I arrived in Lisbon shortly after 8am. I honestly wouldn't recommend night trains. When I put my mind to it, I can sleep pretty much everywhere and two months backpacking has definitely only fine tuned this admittedly underwhelming superpower. That having been said, even I struggled to sleep on the uncomfortable plastic seats on that 10 hour trip. Fortunately I had the first half of the new season of Breaking Bad to catch up on (which, by the way, is awesome) on my iPad. It turned out the girl I was seated next to (her name was Lisa and she was, like most people in Europe, Australian) was also staying in the same hostel as me so we trudged up the hills of Lisbon to the hostel.
I think I've been fairly positive with my appraisals of cities I've visited so far. I'd say I've like pretty much everything but believe me when I say that, to date, Lisbon is my favourite city in Europe. Every time I say this, the other person is usually surprised and asks why. The surprise I understand. I was not expecting to like Lisbon as much as I did. In fact, I wasn't even planning to go to Portugal until I figured I might as well since I was in the neighborhood. I intended to stay two nights in Portugal but I was there a week which is more time than I've spent in France, Germany or Italy as of this point. As for what makes Lisbon so great? Firstly, it's a beautiful city. It's full of colour and still has that old-world quality that larger European cities like Paris or Rome lost long ago. There was a time when the Portuguese Empire was literally the largest and most powerful in the world and looking at Lisbon, you can still tell. I heard one tour guide describe Lisbon as an aged 1950's pinup calendar girl. She might be old and a bit rundown now, but you can still tell that she used to be beautiful and she never lost it entirely. Bit of a sappy metaphor, I know, but also weirdly accurate. The city itself reminds me a European San Francisco (the hilly streets, the trams, the fact they have their own Golden Gate Bridge). On top of all that, the people are friendly, the food is good and everything is cheap. If I had to live in one European city, It would be Lisbon (sorry Budapest).
The only two downsides are this; firstly, the streets are steep and hilly as hell. Secondly, Portuguese is a ridiculous language. It is actually nothing like Spanish and, when spoken, sounds like a mutant hybrid between Russian and Arabic. I didn't even try speaking any Portuguese.
Anyway, on my first day in Lisbon, I went exploring Belém with some people I met that morning in the hostel (Fay, Tom and Ash). For those who don't know, Belém (pronounced bee-lime) is famous for two things. The first is the Tower of Belém, which appears on approximately 87% of all postcards from Lisbon, and the second thing is Portuguese tarts (pastóes in Portuguese). The original restaurant that invented them in 1837 is still in business and still uses their original secret recipe. The queue for takeaway orders is a little bit extreme, however.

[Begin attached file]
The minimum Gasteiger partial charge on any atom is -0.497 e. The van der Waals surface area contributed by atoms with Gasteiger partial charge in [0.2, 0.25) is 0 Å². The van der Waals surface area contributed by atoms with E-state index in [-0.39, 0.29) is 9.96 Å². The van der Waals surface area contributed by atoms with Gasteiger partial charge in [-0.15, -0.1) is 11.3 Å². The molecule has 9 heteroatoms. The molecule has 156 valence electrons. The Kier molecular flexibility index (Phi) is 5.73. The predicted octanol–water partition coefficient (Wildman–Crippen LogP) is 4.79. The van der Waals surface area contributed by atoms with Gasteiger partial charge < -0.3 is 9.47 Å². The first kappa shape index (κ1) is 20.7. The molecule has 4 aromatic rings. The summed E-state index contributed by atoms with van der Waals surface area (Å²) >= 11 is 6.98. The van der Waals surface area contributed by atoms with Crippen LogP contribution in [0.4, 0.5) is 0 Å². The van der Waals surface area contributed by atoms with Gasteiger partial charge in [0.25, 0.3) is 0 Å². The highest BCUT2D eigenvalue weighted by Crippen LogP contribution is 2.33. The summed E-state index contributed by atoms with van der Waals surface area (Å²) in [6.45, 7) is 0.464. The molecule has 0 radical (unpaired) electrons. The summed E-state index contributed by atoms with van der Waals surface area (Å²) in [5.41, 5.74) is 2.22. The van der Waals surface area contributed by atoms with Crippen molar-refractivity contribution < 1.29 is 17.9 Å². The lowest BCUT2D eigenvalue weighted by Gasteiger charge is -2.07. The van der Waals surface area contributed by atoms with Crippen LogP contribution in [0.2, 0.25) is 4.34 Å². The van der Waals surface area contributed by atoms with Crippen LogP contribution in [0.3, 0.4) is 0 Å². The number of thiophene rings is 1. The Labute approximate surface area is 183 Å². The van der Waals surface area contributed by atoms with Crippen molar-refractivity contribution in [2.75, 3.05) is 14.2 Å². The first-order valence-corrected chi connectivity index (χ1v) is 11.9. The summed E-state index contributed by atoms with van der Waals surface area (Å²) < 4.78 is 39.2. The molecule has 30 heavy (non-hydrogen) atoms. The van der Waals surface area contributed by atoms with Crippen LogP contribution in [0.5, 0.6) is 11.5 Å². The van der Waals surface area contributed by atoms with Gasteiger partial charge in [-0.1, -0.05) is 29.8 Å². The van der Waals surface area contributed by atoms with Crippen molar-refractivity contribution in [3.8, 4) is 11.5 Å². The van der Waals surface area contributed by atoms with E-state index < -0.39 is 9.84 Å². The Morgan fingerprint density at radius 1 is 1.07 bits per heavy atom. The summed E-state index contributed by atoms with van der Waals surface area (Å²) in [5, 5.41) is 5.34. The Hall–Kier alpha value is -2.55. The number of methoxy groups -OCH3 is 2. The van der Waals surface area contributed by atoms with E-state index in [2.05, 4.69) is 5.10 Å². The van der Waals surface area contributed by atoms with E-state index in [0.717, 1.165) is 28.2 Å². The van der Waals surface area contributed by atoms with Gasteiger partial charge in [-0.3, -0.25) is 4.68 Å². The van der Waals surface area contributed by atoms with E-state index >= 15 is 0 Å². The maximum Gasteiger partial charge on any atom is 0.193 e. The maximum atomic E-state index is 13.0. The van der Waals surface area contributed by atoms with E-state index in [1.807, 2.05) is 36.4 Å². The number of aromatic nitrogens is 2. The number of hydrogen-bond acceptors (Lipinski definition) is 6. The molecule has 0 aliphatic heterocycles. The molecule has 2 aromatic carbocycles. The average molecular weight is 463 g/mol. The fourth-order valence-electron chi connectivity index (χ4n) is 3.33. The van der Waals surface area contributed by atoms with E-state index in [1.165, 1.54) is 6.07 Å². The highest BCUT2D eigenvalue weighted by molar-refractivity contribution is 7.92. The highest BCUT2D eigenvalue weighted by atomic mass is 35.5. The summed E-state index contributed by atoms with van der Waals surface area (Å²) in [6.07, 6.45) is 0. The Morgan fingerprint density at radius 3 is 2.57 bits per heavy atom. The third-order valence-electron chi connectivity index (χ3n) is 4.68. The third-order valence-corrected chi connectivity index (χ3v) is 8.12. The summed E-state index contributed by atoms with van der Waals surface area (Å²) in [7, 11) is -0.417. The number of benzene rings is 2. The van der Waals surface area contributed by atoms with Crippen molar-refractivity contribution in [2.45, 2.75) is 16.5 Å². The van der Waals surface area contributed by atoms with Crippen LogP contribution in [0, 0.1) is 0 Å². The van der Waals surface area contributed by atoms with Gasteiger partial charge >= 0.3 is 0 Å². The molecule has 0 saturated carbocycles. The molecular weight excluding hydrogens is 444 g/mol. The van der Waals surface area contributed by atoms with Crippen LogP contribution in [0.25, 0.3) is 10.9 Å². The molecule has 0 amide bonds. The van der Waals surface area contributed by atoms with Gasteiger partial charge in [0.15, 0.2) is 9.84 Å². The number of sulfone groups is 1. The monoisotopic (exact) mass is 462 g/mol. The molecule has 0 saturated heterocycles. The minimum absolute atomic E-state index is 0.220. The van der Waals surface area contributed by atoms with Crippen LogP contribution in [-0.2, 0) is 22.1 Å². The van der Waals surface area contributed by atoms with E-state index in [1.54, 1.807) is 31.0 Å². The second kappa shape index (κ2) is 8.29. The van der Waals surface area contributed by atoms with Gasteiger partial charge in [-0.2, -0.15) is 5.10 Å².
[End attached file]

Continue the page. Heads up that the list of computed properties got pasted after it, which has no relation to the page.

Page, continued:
We also climbed a monument to Portuguese explorers and colonists that gave a good view out over Belém.
The hostel I was staying in was pretty great. The facilities were all satisfactory but the staff were the real highlight. There was a party seemingly happening every night in the hostel bar and the staff were usually drunker than the guests. The hostel also ran a variety of activities and tours. One was a tapas tour through the very traditional neighborhood of Bica (where the hostel was) which was delicious. I also did a walking tour through Lisbon the next day. Unlike the Sandeman's New Europe tours, this one was run by the hostel and was an awful lot less professional but much better. The guide, Taylor, was from the real San Franscico and walked around the city with a smoke in one hand and a beer in the other for most of the trip. At more than one point he would stop and insist on buying us beers or shots (this is in the middle of the day). Even so, he most definitely knew his stuff and the tour was comprehensive to say the least. The tour went for probably six hours and at the end of it I had to actually track him down in the hostel to give him some money for it because he forgot to ask for some at the end.
The nightlife in Lisbon was also pretty incredible. There was a neighborhood just to the north of my hostel called barrio alto which was a normal, suburban area during the day and a Mecca for bar-hoppers at night. When the bars start to open at around 10pm (because that's when things get started in Europe), all of a sudden countless small, hole-in-the-wall bars appear out of nowhere. The locals claim there are around three hundred bars in barrio alto. From what I saw, I'd say the number is closer to one hundred but that's still a lot. On top of that, the bars are all tiny with only enough room for a bar counter and a very small standing area. Consequently, customers buy their incredibly cheap drinks (if you pay more than €1 for a beer, you're being ripped off) and stand around drinking in the streets of the neighborhood giving the entire suburb the impression of a huge street party every night. It's a much better atmosphere than normal bars and pubs elsewhere.
Also, the street in the club district is painted pink.
Originally my plan had been to head back to Madrid and continue my trip back towards the heart of the continent but I decided I like Portugal so much I wasn't ready to leave. Instead of catching the train to Madrid the next day, I instead bought a ticket to the holiday town of Lagos in the very south or Portugal. Braving the night train to get to portugal was definitely worth it.